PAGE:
Rodrigo García 2009
Run time: 126 min. | U.S.A., Spain

From the Sundance Film Festival catalog:

Destiny plays a part in the lives of three women—a 50-year-old physical therapist (Annette Bening), the daughter she gave up for adoption 35 years earlier (Naomi Watts), and a woman looking to adopt her first child (Kerry Washington). In this exploration of one of nature’s most basic instincts, their pasts intertwine, inform, and evolve to reveal their innermost desires.

Rodrigo García once again reveals himself as a master storyteller with an uncanny understanding of the psyche of his unique characters. With strong directorial vision, he dares us to go to uncharted territory in a way that is both effortless and beautiful. The nuanced performances by this stellar cast let you into the fractured existence of these women, each motivated by a deep longing that holds them prisoners in their own fate. Moving and profound, Mother & Child exposes the complex layers of life’s challenges while remaining poetic and ethereal, yet painfully real on all levels.
Starring, ,

MY TAKE: Surely a melodrama, played with some humor midst the tear-jerks… and all about women, though men comfort them in their time of need (Samuel L. Jackson, Jimmy Smits).
Too well acted to lapse into soap opera and too well written and warm to resemble a chick-flik. I think Graham said it’s opening next week. I told C that it would be perfect is she and Sarah and Paula go together. *****

New Directors  – Mexico, 2009, 73 minutes
Winner- New Directors Award

Seemingly fused together with salt spray and sunlight, Alamar floats and bobs along with the rhythms of the surf as two men and a boy fish, prepare food, eat, sleep, work and talk (barely) along the water. Seagulls hover and flap inches from their heads, crabs and turtles dart and scurry along the beach, sunsets and sunrises come and go, tides rise and fall—and a father, son and friend watch the summer go by. If it sounds simple, it is, but such is the beauty of a film that casually draws together nature and man, documentary and fiction, as if the art of moviemaking were the most innate, heartfelt act in the world. In today’s contemporary cinema landscape, Alamar’s purity of spirit and form comes as a revelation. “I was inspired by the simplicity of happiness,” says director Pedro González-Rubio of this effortlessly beautiful work, set amid the Mexican Caribbean’s spectacular natural beauty and sleepy coastal villages—the Mayan fishing communities of the country’s fabled Banco Chinchorro (home to the world’s second-largest coral reef). Alamar is a crowning example of the renaissance in Mexican independent film, and a memorable testament to the fact that cinema still can draw inspiration from, and dare to capture, the simplicity of happiness.
—Jason Sanders

MY TAKE: All the SFFS folks I asked said, “You must see this film, it is so beautiful.” Guess what? It is so simple and beautiful. There is a simple and beautiful story, as well. A Mayan man and Italian woman meet in the Caribbean, fall in love and make a boy. After 3 1/2 years, they realize that she is only happy living in a city – Rome – and he is only happy at at sea. In this summer, the 5 year old boy visits his father where he lives with the boy’s grandfather in a fishing community at the Banco Chinchorro Reef.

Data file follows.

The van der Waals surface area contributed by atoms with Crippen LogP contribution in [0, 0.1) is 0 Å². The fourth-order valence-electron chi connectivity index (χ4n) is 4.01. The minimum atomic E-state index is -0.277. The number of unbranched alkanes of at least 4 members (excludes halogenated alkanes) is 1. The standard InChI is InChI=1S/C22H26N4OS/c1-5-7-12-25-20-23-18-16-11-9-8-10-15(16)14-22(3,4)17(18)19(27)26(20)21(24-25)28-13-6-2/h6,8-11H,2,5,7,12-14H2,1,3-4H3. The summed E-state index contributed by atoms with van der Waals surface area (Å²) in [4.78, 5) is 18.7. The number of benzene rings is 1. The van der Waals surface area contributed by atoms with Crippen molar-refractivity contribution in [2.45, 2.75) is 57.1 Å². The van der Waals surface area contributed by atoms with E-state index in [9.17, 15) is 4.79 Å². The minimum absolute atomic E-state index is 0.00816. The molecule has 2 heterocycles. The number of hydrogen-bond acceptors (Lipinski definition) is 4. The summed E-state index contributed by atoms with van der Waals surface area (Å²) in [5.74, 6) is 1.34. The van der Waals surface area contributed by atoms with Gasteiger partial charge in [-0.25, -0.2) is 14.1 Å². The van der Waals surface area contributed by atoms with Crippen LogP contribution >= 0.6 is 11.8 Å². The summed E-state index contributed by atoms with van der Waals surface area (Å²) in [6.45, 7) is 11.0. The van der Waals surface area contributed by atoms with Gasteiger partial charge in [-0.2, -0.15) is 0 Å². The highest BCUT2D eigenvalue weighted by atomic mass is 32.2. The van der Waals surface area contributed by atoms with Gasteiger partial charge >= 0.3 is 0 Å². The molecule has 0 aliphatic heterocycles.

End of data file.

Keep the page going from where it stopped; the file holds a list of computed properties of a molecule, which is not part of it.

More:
Miguel said it is his favorite film of the festival. *****

Cinema by the Bay  – USA, 2009, 89 minutes

Charlie and Clea

Tossing aside his best friend, his wife Stella (Daphne Zuniga), his career and his sanity, out of work actor Charlie (Stephen Barker Turner) pursues his own self-destruction at the hands of a modern-day succubus, Clea (Heather Gorden), who insists on her own innocence—she has just arrived on the streets of New York from, she tells us, Ohio—while she slices through the lives of everyone she meets.

A fierce contemporary comedy, Seducing Charlie Barker presents the distortions of contemporary culture as the poisonous sea we all swim in, emasculating men, demeaning women and leaving us all wondering… How Is That Surreal?

Amy Glazer’s second feature wryly dissects the vacuous nature of the New York entertainment scene with salacious zeal and dark wit, mercilessly skewering the ruthless politics, spirit-crushing resentment and utter loss of dignity that goes hand in hand with art.

MY TAKE: Charlie is a good actor, but he refuses to suck up to a high school acquaintance, Nick-the-producer, he considers beneath him (but Nick has power), thus Charlie is out of work. Meanwhile Stella, a successful producer of a highly rated talk show – who hates her work – supports him. He meets Clea at a party; she throws her fabulous body at him, brilliantly comedic scenes ensue as he succumbs. Stella throws him out… Clea throws him out ‘cause he has no money. Poor Charlie finds himself living on the street while his best friend moves in on his wife and Clea gets a job with Nick, ultimately saving Charlie’s ass.
My favorite scene is when Stella comes home early from work to find Charlie fucking Clea in the master bath. Stella is, of course, outraged; Clea is miffed because Stella interrupted them, as she calmly gets her things together, berating Stella for being a nazi bitch and Charlie for having no spine. Brilliant, surreal, dark comedy; I loved it! *****